Fritz Perls

hunger, aggression, excitement and growth

In two prior posts I discussed the relationship between Fritz Perls and Paul Goodman and the novel psychological theory that resulted from their shared work on the book Gestalt Therapy: Excitement and Growth in the Human Personality (co-authored with Ralph Hefferline, 1951).

the contact boundary

In my last post I discussed the 1951 book Gestalt Therapy, co-written by Fritz Perls, Paul Goodman, and Ralph Hefferline. For a landmark work of clinical psychology, it's a curiously schizophrenic book. One half, written by Goodman from ideas and notes by Perls, is a dense and cogent exposition of the personality theory in which Gestalt therapy is grounded.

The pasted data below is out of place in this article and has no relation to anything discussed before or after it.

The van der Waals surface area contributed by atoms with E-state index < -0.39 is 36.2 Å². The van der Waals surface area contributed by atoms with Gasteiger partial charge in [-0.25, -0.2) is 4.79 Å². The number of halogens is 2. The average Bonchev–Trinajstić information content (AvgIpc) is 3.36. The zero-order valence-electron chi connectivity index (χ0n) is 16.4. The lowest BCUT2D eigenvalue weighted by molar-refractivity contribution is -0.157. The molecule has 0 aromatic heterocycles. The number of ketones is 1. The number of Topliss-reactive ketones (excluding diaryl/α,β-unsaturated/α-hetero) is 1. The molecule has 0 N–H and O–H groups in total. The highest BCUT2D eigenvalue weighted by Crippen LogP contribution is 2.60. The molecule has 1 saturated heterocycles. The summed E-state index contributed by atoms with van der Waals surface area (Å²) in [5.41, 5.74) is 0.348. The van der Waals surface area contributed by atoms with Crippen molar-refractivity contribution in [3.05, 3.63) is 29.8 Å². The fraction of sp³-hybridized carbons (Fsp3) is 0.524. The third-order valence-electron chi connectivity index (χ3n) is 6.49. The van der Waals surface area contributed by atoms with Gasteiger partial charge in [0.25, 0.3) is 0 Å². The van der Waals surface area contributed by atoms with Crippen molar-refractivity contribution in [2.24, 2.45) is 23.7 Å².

"I do my thing and you do your thing"

One very interesting segment of the upcoming movie Paul Goodman Changed My Life discusses Goodman's role in the origination of Gestalt therapy and his association with Friedrich (Fritz) Perls. Perls, along with his wife Laura, conceived and popularized the technique of Gestalt therapy, which remains a relatively popular product in the mental health marketplace.

Fritz and Laura Perls emigrated from Germany in the early years of the Third Reich and spent the war years in South Africa.